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(2/2/17)
Viral infections
o Once a virus enters a body, it can reproduce the person will have it for the rest of
his/her life
Although they may not experience symptoms while the virus lies dormant,
they are still infected
o Herpes
Infection with herpes simplex virus (HSV)
Mouth and face (herpes simplex 1) or the genitals (herpes simplex 2)
The virus exists in the sores, as well as from the infected skin without the
sores present (viral shedding)
HSV can be spread without active symptoms
A person can re-infect self on another body part (auto-inoculate)
Incidence: one of the most common STIs in the U.S
Symptoms: sores that last 8-10 days, tingling/burning feeling, itching & red
swollen genitals, painful urination, blisters with pus, fever, headaches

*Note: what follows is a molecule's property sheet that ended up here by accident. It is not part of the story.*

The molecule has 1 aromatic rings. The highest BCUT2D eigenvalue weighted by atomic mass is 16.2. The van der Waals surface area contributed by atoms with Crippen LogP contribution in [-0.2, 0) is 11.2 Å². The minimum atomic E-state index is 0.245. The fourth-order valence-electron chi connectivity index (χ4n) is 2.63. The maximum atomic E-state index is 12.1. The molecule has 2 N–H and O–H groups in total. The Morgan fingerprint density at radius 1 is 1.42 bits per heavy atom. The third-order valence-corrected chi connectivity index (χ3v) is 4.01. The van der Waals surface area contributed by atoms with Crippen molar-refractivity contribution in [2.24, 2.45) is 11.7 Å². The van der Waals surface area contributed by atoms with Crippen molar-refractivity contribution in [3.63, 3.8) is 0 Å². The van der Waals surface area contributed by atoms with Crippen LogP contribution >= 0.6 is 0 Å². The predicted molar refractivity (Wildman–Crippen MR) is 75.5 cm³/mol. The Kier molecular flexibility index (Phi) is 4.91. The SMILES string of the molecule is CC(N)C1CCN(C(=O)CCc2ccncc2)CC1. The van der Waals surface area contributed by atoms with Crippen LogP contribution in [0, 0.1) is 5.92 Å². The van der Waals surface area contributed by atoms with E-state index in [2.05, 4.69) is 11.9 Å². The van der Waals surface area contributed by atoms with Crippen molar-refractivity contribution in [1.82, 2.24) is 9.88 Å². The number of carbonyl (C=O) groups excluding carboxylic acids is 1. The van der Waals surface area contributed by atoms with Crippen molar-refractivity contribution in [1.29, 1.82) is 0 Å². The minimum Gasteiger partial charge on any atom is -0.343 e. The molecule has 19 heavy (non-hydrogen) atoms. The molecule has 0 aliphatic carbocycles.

Diagnosis: presence of blisters, sometimes a scraping will be taken
Treatment: no cure; therapy with antiviral drugs (topical, oral, injected) to
decrease outbreaks, prevent complications, & reduce viral shedding; ice
pack; cooling or drying agent; L-lysine; decrease sugar & nuts
Vaccines are undergoing trials
o Human Papillomavirus
Over 30 types
Almost all cervical cancers can be attributed to HPV; can also cause genital
warts
Transmitted = intercourse, oral sex, vulva-to-vulva sex, anal sex
Related factors: intercourse before 16, 2+ sexual partners in a year,
partner who has had multiple sex partners
Symptoms: asymptomatic; genital warts in 10% of HPV cases (highly
contagious); foul-smelling discharge; itching & pain
Women vagina, vulva, cervix
Men penile shaft, head, and scrotum
Diagnosis: visual inspection of warts, biopsies, pap test
Treatment: chemical topical solutions, cryotherapy, electrosurgical
interventions, laser surgery
May resolve itself or need many treatments
Prevention: Gardasil, first vaccine developed to prevent certain types of
HPV
Ideally for girls before they are sexually active. Ages 11-12 and 13-
26
Given in 3 doses over 6 months and is 95-100% effective
Now available for men
o Viral Hepatitis
3 types & their transmission routes
Hepatitis A (HAV) fecal-oral contact; vaccine-preventable
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